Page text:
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Seeking clarity

Clarity is the quality or state of being clear

Satya Nadella, CEO of Microsoft, is well known for hiring individuals that bring "Clarity and Energy" to the company. He asks, which candidate possesses clarity in the form of thought, communication, intent and story.

Satya Nadella

Clarity is a highly valuable trait and one of the hardest traits to cultivate in any working environment. In this ever-changing world, chaos ensues and has been glorified — to the extent where people won’t believe that work is being done in the absence of it.

The lack of clarity leads to a viscous cycle of obscurity that breeds impostor syndrome, poor team communication, company misalignment and so on. This can cripple your personal development, the quality of output and affect your working culture.

viscous cycle

Despite this viscous cycle, it continues to perpetually exist in working environments. These are some reasons it continues to exist;

Poor time management. Procrastination, over committing to work and poor planning can lead to individuals constantly running out of time. In such instances, clarity is not seen as very important. Poor time management is an example of flawed decision making and a lack of discipline.

No ownership/accountability of work When individuals feel as though their work is unimportant they don’t act on it with a strong sense of ownership and accountability. This can result into individuals focusing on marking it done versus making sure it is clear and good work.

Poor communication skills Communication is a part of clarity. Unclear messages can exist if the medium (communication channels) & structures are not setup and adhered to.

These factors in small doses can aggregate into unclear messaging and this breeds a culture that doesn’t value clarity in an organisation. The key question becomes, how can I as an individual breed a culture of clarity within my organisation?

I believe creating a culture of clarity in an organisation can be achieved by paying attention to three main things;

  • Clarity within yourself
  • Clarity within your team
  • Clarity within your company

Zones of Clarity

Clarity within yourself

This is the foundation of clarity. To be clear in your work requires you to have a firm understanding of the problem you are solving for or subject matter. Elon Musk talks about thinking from first principles when learning in this interview. This is the same methodology that can be applied here, If you are not clear within yourself, then everything that you build on top of this will crumble.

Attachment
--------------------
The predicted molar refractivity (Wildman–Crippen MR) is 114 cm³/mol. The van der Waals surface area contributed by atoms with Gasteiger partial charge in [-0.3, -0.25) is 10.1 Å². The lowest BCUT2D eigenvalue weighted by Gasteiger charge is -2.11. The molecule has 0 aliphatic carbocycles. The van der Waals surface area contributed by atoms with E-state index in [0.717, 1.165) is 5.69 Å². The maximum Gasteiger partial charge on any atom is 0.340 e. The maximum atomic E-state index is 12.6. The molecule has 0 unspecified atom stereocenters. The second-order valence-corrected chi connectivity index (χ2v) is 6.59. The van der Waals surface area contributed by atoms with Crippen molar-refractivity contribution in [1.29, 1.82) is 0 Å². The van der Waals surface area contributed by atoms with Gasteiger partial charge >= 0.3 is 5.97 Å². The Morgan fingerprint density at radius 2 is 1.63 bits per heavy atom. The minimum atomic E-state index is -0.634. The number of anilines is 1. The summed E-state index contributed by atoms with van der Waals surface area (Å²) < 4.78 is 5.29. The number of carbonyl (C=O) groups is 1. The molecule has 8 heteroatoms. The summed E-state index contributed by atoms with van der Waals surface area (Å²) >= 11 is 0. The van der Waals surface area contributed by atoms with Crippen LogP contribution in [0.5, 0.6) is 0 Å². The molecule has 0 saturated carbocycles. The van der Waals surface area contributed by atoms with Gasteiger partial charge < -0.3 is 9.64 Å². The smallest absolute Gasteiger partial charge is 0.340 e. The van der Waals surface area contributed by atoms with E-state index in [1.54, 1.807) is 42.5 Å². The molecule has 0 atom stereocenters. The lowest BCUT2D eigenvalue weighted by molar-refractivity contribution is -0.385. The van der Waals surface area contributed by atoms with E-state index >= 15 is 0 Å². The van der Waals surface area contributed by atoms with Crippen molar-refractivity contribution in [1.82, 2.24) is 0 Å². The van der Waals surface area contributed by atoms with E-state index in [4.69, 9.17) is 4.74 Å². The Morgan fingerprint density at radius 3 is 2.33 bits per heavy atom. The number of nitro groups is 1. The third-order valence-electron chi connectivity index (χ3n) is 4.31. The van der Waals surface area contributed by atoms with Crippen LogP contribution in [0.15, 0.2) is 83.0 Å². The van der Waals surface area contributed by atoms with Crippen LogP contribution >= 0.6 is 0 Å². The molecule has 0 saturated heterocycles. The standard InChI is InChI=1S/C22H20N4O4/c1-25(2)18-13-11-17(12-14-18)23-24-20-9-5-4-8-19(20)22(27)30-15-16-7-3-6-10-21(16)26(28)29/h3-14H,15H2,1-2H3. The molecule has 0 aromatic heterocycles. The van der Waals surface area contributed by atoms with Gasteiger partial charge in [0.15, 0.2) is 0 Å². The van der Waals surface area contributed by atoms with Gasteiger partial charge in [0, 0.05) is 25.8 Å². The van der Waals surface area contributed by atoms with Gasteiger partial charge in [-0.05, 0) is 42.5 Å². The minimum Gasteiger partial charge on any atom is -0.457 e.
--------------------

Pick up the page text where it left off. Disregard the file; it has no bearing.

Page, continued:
Your ability to communicate to your team, your clients and other stakeholders is greatly diminished if you are not clear about what needs to be done. You don’t need to have the answers, but at a bare minimum you need to adequately understand the problem at hand better than anyone.

Some tips for achieving clarity within yourself;

  • Become a better writer. Writing clearly is a keystone virtue to articulating your message and communicating with your team.
  • Practice mindfulness. I’m not a monk but meditation, walking or hiking can help.
  • Take responsibility for your work. Benchmark your work and understand what is missing. Don’t make excuses.
  • Consider all inputs you take in. Are they useful, are they taking you somewhere? Being wrong is okay, make sure you learn from it.
  • Knowing what the right question to ask is. Figuring this out is half the journey.

    If you can’t be clear with yourself, you cant be clear with others. Demand clarity from yourself and others always.

    Clarity within your team

When you are clear about what the problem case or subject is, you can better articulate this to your team to get buy-in into your proposed approach, strategy, solution etc. Clearly defined scopes of work and expectations from you to your team simplify delegation & alignment, which leads to less back and forth, less stress and better results. Communicating to your team is a good test to know if you have clarity within yourself. If you don’t, spend more time with the problem and get clearer within yourself first.

When you believe your own message, they can too.

Clarity within your organisation

This is where the value of clarity from within really shines. If you are clear and can clearly communicate with 3-5 people consistently, then you can influence your organisation. The time spent in the first 2 zones of clarity compounds creating a culture of great quality work and high-performers.

Impact of clarity

Clarity of work compounds the more people it impacts.

Once you have established a clear message, adoption is frictionless and this lays the blueprint for future work going forward. Everyone in the organisation is on notice to take the time to get clear from within, with their team mates and as a result with the rest of the organisation.

Collectively the Clarity zones philosophy can enable you answer the following questions;

  • How can I be clear? — Spend time understanding the problem
  • How do I know that I am being clear? — Its easy to articulate and adopt in a team
  • How can I become clearer? — Refine your message
  • When do I know that there is clarity in my organisation? — Strategic messaging improves, quality of output rises and breeds a high performing organisation.

Being clear is a huge differentiator and advantage for one to have. Seek clarity today!

© 2022 — Steven Sajja. All rights reserved.